This site is intended for healthcare professionals

Go to /sign-in page

You can view 5 more pages before signing in

Non surgical management (including suggested antibiotic regimes) of acute diverticulitis

Last reviewed dd mmm yyyy. Last edited dd mmm yyyy

Authoring team

Non-surgical management of acute diverticulitis


For people with acute diverticulitis who are systemically well:

  • consider a no antibiotic prescribing strategy
  • offer simple analgesia, for example paracetamol
  • advise the person to re-present if symptoms persist or worsen

Offer an antibiotic prescribing strategy if the person with acute diverticulitis is systemically unwell, is immunosuppressed or has significant comorbidity.

Offer oral antibiotics if the person with acute diverticulitis is systemically unwell but does not meet the criteria for referral for suspected complicated acute
diverticulitis.


Offer intravenous antibiotics to people admitted to secondary care with suspected complicated acute diverticulitis

  • complicated acute diverticulitis is defined as the presence of complications associated with inflamed or infected diverticula. These complications may include abscess, fistula, stricture perforation and sepsis


Review intravenous antibiotics within 48 hours or after scanning if sooner and consider stepping down to oral antibiotics where possible.

If the person has CT-confirmed uncomplicated acute diverticulitis, review the need for antibiotics and discharge them depending on any co-existing medical conditions.


When prescribing an antibiotic for suspected or confirmed acute diverticulitis, follow the advice in table below.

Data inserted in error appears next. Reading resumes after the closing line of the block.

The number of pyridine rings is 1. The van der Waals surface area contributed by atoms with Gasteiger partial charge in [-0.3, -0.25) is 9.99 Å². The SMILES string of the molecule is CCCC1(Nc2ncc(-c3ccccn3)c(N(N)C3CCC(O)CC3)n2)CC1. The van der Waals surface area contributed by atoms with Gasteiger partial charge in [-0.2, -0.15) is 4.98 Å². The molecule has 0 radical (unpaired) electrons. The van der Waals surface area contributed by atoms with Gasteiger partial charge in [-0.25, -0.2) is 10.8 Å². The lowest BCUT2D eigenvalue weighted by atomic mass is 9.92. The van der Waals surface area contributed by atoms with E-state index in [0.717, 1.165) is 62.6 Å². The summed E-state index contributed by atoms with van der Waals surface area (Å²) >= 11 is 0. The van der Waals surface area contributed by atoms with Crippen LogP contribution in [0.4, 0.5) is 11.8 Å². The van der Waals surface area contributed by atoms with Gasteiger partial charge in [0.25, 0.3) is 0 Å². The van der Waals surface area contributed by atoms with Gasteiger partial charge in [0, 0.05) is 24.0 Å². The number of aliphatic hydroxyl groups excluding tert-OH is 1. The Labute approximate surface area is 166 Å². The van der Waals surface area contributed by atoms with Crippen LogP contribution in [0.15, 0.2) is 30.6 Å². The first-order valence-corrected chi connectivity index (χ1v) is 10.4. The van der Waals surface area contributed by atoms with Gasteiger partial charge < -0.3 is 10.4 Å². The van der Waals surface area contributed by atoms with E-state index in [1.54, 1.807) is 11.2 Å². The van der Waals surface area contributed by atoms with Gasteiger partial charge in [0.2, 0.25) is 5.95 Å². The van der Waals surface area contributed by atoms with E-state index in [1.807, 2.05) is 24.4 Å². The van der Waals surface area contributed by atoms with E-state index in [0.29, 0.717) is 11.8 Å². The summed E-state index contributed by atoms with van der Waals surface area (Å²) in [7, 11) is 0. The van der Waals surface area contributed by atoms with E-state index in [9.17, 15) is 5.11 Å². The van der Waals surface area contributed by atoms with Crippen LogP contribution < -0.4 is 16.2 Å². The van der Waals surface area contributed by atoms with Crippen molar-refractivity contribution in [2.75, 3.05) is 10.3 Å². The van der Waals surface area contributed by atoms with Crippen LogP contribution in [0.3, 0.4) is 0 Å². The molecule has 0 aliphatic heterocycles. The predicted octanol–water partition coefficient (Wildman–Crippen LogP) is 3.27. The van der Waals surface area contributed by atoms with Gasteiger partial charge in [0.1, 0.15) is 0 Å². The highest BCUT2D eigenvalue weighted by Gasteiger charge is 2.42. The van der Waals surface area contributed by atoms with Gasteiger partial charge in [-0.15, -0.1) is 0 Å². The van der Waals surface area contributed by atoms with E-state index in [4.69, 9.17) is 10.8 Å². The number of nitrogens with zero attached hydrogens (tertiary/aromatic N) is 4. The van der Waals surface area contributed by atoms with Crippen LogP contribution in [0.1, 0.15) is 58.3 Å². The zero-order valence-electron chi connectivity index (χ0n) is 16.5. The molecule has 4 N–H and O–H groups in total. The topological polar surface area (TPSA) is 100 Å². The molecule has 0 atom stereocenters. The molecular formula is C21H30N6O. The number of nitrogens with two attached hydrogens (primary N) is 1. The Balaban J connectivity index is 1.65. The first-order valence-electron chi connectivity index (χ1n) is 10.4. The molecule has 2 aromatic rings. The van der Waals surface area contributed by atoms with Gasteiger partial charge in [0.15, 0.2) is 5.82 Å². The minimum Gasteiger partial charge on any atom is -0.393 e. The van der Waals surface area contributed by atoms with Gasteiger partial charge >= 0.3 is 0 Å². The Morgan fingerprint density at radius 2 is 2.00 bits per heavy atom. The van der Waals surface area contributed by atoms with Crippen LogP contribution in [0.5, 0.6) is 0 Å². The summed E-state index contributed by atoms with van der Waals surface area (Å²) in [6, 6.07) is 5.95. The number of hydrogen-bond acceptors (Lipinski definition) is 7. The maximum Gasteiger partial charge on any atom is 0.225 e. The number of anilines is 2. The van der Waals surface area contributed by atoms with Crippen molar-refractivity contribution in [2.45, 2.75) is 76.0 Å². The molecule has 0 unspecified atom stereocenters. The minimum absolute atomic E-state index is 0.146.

Table - Antibiotics for adults aged 18 years and over with suspected or confifirmed acute diverticulitis

 

 

 

Emergency management of complicated acute diverticulitis


When prescribing an antibiotic for suspected or confirmed complicated acute diverticulitis, follow the advice in table above.

Key points (2):

  • acute diverticulitis and systemically well:
    • consider no antibiotics, offer simple analgesia (for example paracetamol), advise to re-present if symptoms persist or worsen
  • acute diverticulitis and systemically unwell, immunosuppressed or significant comorbidity: offer an antibiotic
  • give oral antibiotics if person not referred to hospital for suspected complicated acute diverticulitis
  • give IV antibiotics if admitted to hospital with suspected or confirmed complicated acute diverticulitis (including diverticular abscess)
  • if CT-confirmed uncomplicated acute diverticulitis, review the need for antibiotics
  • * a longer course than 5 days may be needed based on clinical assessment

Reference:

Create an account to add page annotations

Add information to this page that would be handy to have on hand during a consultation, such as a web address or phone number. This information will always be displayed when you visit this page

The content herein is provided for informational purposes and does not replace the need to apply professional clinical judgement when diagnosing or treating any medical condition. A licensed medical practitioner should be consulted for diagnosis and treatment of any and all medical conditions.

Connect

Copyright 2024 Oxbridge Solutions Limited, a subsidiary of OmniaMed Communications Limited. All rights reserved. Any distribution or duplication of the information contained herein is strictly prohibited. Oxbridge Solutions receives funding from advertising but maintains editorial independence.